Flow Metering in Street Locations

Flow Metering in Street Locations | Flowmetrics

In the situation of flow control under streets there are two common practices, and one new method to maintain standard regulations; on-site metering, off-site metering, and near-site metering.

On-site metering locates the flow meter in the same manhole as the pipe(s) to be measured. If the manhole installation is classified as a confined space, calibration and maintenance may pose a problem. In this situation multiple operators, a hoist, and gas detection equipment may be mandatory and pose increased costs for maintenance. Some of the difficulties may be avoided by installing remote reading equipment, but to calibrate the flow meter the operator must enter the manhole.

To avoid traffic congestion due to maintenance off-site metering utilizes a manhole placed outside of traffic flow for reading, measuring, and calibrating the flow meter. Concerns with the off-site metering methodology is lag-time between visual observation of the flow rate and calibration of the flow meter. As distance between the measurement location and the remote calibration location increases the possibility and degree of error increases as well.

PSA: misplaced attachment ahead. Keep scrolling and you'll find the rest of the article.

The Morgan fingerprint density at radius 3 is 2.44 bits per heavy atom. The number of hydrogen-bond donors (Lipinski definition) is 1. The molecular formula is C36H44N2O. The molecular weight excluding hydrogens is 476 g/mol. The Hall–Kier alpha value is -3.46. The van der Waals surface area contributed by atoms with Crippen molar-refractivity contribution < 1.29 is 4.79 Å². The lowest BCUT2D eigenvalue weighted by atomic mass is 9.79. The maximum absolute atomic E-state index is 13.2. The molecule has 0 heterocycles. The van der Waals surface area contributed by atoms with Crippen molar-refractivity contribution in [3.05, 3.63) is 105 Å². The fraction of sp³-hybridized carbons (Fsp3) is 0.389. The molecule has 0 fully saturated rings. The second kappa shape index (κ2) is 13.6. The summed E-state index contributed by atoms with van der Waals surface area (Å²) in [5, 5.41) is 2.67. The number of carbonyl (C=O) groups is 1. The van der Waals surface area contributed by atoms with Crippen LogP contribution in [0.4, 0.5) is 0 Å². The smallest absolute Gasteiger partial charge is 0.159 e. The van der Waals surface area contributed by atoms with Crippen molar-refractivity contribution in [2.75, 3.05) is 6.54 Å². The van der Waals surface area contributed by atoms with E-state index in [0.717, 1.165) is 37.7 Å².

A compromise of both methodologies above is the near-site metering practice. In this situation a short manhole is located directly next to the metering manhole, yet outside of traffic. In this shorter manhole the flow meter and remote  reading equipment is placed, preferably on a telescoping stand. By sealing both manholes from each other, even if the operator must enter the new manhole it is not calssified as a confined space therefore avoiding additional operators and equipment. 


Click here for the full article by Open Channel Flow.

Aircraft Maintenance With Flying Colors

Aircraft Maintenance With Flying Colors | Flowmetrics

Whether you are handling a commercial jet or a passenger plane, caring for an aircraft is an important task that should be handled with caution. Successful aircraft maintenance is dependent upon the tools and resources you need to complete the job, however, so getting access to the best resources is imperative. What exactly is needed to complete aircraft maintenance to the highest standards possible? What does the process of aircraft maintenance involve? Well, a flow meter can be commonly used to measure and test air conditions in the aircraft, gauge fuel consumption and evaluate overall performance. These are important metrics for any aircraft, so if you want to pass aircraft maintenance with flying colors, you should invest in a capable flow meter to help.